Phares, a once-advisor to Mitt Romney, offers unstructured thoughts in a book about the Arab uprisings with two main objectives: to remind the world that the author accurately predicted them and to plead for a tougher U.S. policy in the Middle East.
Throughout the book, Phares hails himself as a man of vision who "foresaw what was to be called the Arab Spring." Statements such as "I felt the moment was right to issue strong warnings to the West" drag along, to the probable annoyance of most readers. Phares even claims to have foreseen the attack on the U.S. consulate in Benghazi.
Phares chides the Obama administration for seeking "a partnership with the Muslim Brotherhood" and abandoning the cause of democracy in the Middle East. At the same time, he justifies the overthrow of Mohamed Morsi in Egypt on the grounds that "being elected alone isn't a guarantee of democracy."
In fact, Phares ranks the destruction of Islamism as the highest priority, even if this entails years of violence. For him, the only solution for the travails of Arab societies is to cut off "the Jihadist ideology at its roots." He does not allow for a situation where expanding civil societies can apply persistent pressures on the Islamists to modify their political perceptions and eventually coerce them to accept the concept of the civil state. Phares seems uninterested in seeing Arab political systems mature.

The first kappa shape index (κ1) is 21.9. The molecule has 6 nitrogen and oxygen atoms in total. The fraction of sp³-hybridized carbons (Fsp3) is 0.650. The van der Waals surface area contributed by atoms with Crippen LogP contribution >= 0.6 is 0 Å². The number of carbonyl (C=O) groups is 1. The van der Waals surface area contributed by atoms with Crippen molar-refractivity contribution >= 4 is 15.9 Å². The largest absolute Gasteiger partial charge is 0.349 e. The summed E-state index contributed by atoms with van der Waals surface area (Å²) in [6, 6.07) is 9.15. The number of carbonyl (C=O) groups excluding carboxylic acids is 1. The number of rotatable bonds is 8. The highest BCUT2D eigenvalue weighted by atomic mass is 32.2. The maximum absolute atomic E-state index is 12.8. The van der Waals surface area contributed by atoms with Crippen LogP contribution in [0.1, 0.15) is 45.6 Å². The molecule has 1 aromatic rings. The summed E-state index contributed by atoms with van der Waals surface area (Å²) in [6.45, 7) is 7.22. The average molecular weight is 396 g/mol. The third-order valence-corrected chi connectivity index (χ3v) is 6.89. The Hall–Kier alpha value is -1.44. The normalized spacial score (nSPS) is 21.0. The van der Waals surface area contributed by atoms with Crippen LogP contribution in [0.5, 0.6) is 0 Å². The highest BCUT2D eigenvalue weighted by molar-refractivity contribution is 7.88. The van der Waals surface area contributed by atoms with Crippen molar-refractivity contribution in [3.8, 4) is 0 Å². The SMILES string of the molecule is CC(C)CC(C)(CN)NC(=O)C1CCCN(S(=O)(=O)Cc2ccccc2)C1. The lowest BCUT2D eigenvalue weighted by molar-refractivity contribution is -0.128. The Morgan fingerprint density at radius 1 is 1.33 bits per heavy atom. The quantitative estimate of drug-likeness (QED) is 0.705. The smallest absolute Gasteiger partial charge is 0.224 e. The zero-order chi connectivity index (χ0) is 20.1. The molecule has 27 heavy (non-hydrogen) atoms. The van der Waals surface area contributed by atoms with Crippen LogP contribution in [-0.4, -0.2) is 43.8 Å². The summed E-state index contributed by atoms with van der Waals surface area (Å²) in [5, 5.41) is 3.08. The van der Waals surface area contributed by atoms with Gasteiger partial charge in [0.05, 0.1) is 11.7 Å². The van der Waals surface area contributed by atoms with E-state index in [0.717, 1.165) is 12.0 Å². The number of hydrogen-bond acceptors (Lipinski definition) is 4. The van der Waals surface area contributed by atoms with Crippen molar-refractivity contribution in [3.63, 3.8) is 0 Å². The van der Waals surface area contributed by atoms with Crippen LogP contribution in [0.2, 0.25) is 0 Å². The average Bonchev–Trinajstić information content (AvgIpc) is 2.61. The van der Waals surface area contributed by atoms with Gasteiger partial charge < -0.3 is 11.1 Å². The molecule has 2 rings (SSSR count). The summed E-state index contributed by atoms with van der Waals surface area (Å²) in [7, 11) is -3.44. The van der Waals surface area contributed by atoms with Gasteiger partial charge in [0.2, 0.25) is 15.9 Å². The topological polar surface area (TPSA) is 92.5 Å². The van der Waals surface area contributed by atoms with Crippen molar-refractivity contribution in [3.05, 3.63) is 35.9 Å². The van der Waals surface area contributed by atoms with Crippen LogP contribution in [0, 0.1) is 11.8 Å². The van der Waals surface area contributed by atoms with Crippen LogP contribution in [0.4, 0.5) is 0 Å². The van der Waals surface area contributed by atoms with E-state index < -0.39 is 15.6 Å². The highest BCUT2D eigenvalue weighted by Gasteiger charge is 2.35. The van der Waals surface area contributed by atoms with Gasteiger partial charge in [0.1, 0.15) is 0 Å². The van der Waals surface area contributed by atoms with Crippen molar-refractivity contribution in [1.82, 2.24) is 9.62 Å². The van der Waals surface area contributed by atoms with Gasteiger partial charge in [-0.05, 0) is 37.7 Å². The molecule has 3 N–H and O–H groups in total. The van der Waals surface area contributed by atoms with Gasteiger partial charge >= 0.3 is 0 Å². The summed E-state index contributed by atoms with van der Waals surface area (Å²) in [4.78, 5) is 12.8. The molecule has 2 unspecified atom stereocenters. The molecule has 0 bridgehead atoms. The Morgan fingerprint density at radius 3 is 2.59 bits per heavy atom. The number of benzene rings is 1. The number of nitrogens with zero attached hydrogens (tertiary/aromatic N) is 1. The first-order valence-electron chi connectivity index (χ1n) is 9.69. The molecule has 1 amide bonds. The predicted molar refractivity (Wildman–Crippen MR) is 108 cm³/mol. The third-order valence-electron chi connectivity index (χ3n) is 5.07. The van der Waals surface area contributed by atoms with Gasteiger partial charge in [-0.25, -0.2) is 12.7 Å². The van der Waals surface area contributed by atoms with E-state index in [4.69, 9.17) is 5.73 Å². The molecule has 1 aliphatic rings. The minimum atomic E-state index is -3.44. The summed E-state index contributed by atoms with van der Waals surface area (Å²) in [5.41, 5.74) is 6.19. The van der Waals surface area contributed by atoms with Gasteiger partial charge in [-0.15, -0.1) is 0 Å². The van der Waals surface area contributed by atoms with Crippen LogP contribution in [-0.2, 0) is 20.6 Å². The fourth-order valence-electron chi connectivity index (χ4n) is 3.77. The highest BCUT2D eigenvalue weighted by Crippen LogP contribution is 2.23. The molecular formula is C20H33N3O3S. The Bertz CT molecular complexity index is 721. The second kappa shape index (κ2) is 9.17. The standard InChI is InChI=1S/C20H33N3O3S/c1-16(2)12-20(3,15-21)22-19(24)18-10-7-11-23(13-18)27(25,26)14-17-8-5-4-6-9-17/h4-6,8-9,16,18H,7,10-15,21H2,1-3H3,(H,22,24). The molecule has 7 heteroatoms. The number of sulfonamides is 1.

The book has a slapped-together quality. For example, Phares inaccurately refers to the Levant as a separate geographical entity from Syria, Lebanon, and the Palestinian Authority. He mistakenly calls former Egyptian president Husni Mubarak an Arab nationalist. He refers to Bahrain as an oil-rich country with only a slight Shiite majority. He suggests that Saudi men have become politically empowered.